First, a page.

As winter settles in, plummeting temperatures outside mean it's time for households across the country to start firing up their heaters and furnaces. Since winter heating costs are usually the single largest expense on the average family's energy bills, it's important to look for the most efficient appliances you can find so you don't break your budget in the name of staying warm. However, keep in mind that winter warming requirements vary greatly depending on what region of the country you live in -- the best furnace option for a family in frigid Fargo, N.D., is not going to look the same as that for someone living in a more mild area like Arizona or New Mexico.
For guidance, look to Energy Star, the federal program that certifies high-efficiency appliances, which breaks its furnace rankings into two:
If You Live in the South
Since people who rarely experience freezing temperatures require dramatically less energy overall to stay warm in the winter, they don't have to invest in the most advanced heating models to get the federal thumbs-up. The 21 states with the mildest winters include most of the south and southwest and creep up the coasts as high as northern California in the west and Delaware in the east. Qualifying heaters in these areas get stamped with a “U.S. South” Energy Star Logo. To meet the standard, gas heaters must have an annual fuel utilization efficiency, or AFUE, of at least 80. The southern-specific certification promises that the appliances are up to12 percent more efficient than standard models.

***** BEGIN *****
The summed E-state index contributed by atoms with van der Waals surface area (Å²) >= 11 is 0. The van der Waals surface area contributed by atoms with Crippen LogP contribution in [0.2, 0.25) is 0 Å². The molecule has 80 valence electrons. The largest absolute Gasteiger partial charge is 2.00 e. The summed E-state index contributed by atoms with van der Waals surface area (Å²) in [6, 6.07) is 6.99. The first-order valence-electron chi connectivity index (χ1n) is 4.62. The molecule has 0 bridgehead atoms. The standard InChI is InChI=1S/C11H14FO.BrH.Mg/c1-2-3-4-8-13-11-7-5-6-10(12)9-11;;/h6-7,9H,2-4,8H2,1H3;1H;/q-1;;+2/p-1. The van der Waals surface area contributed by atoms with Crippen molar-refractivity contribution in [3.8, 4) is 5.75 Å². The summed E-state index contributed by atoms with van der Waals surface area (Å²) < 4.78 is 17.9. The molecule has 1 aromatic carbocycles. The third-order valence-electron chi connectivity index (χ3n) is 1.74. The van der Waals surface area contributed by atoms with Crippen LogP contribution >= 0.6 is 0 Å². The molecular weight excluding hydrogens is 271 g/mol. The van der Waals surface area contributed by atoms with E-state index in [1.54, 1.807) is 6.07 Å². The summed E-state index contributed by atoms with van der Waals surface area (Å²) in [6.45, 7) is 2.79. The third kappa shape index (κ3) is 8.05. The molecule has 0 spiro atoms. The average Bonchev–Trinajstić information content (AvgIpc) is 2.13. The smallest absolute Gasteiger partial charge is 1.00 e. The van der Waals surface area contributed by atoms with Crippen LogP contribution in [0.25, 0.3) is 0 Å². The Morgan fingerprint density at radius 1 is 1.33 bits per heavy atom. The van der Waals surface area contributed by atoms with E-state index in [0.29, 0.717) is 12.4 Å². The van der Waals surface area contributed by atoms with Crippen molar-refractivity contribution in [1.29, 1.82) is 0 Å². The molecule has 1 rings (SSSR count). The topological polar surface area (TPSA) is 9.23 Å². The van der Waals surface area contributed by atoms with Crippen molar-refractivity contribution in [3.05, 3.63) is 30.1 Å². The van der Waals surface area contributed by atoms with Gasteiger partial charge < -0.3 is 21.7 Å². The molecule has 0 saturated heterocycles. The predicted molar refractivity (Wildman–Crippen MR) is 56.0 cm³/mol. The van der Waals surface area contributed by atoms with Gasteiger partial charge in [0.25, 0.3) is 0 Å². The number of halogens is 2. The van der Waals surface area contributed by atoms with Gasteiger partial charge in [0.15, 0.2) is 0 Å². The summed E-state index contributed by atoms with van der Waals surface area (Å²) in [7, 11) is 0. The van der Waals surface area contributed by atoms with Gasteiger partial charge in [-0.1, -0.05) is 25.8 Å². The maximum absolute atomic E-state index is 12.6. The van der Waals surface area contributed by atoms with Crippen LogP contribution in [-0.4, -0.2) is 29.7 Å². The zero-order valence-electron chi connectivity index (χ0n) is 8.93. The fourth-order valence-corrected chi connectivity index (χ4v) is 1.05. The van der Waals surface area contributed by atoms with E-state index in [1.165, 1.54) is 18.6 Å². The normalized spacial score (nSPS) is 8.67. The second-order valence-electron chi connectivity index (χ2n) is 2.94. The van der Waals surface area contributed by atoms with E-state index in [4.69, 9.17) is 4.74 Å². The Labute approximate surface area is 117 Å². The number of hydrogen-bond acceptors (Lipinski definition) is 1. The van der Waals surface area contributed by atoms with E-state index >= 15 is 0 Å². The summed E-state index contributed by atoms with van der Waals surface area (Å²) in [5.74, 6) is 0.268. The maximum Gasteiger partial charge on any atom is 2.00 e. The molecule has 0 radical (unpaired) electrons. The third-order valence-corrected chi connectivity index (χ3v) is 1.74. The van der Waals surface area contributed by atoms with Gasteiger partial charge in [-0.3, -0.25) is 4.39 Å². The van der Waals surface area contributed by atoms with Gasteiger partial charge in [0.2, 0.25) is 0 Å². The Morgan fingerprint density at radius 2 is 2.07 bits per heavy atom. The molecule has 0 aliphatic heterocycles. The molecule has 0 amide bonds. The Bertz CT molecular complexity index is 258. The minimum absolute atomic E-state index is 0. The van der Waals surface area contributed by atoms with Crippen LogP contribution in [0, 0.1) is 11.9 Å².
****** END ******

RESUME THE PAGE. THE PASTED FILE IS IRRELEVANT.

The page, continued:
People living in warmer states have other options, such as heat pumps, which can save a bundle in energy costs but don't work well when temperatures dip below 41 degrees.
If You Live in the North
In the rest of the country, where households require more heating power in the winter, standards are stricter. Look for the standard Energy Star label for furnaces that are as much as 16 percent more efficient than average models and have AFUE ratings of 90 or higher.
There are also other heating-related home guidelines that can vary depending on where in the country you live. For example, view this map for information about specifications for home insulation required to meet the 2009 International Energy Conservation Code, depending on what state and county you live in.
Of course, no matter where you live, you can save money and help reduce fossil fuel consumption by taking other measures to shore up your efficiency, like fixing drafty windows and using a smart thermostat. An HVAC professional can run an energy audit on your house to find places where you can realize savings and make sure you're getting the most for your money.
Give your local One Hour Air Conditioning and Heating® technician a call for advice on choosing and maintaining your heating system and for more tips on heating your home efficiently.